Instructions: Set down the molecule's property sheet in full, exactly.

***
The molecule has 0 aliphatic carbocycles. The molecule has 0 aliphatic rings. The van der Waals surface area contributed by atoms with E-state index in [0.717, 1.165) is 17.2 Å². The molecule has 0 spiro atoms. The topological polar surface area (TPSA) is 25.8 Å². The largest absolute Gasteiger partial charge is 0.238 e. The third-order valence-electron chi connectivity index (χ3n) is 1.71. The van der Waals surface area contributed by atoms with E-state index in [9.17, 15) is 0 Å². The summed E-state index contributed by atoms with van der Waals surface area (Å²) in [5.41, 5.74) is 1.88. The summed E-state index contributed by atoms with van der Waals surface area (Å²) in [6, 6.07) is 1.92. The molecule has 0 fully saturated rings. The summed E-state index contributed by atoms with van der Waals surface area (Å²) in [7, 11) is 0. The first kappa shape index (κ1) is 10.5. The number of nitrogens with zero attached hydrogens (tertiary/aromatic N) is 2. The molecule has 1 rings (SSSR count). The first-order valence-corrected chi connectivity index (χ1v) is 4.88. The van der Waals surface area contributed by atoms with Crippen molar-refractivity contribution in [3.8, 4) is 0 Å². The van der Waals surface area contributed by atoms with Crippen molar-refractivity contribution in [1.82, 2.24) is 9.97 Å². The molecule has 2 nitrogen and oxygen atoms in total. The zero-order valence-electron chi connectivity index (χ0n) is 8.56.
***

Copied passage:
The molecule has 0 aliphatic carbocycles. The molecule has 0 aliphatic rings. The van der Waals surface area contributed by atoms with E-state index in [0.717, 1.165) is 17.2 Å². The molecule has 0 spiro atoms. The topological polar surface area (TPSA) is 25.8 Å². The largest absolute Gasteiger partial charge is 0.238 e. The third-order valence-electron chi connectivity index (χ3n) is 1.71. The van der Waals surface area contributed by atoms with E-state index in [9.17, 15) is 0 Å². The summed E-state index contributed by atoms with van der Waals surface area (Å²) in [5.41, 5.74) is 1.88. The summed E-state index contributed by atoms with van der Waals surface area (Å²) in [6, 6.07) is 1.92. The molecule has 0 fully saturated rings. The summed E-state index contributed by atoms with van der Waals surface area (Å²) in [7, 11) is 0. The first kappa shape index (κ1) is 10.5. The number of nitrogens with zero attached hydrogens (tertiary/aromatic N) is 2. The molecule has 1 rings (SSSR count). The first-order valence-corrected chi connectivity index (χ1v) is 4.88. The van der Waals surface area contributed by atoms with Crippen molar-refractivity contribution in [3.8, 4) is 0 Å². The van der Waals surface area contributed by atoms with Crippen molar-refractivity contribution in [1.82, 2.24) is 9.97 Å². The molecule has 2 nitrogen and oxygen atoms in total. The zero-order valence-electron chi connectivity index (χ0n) is 8.56.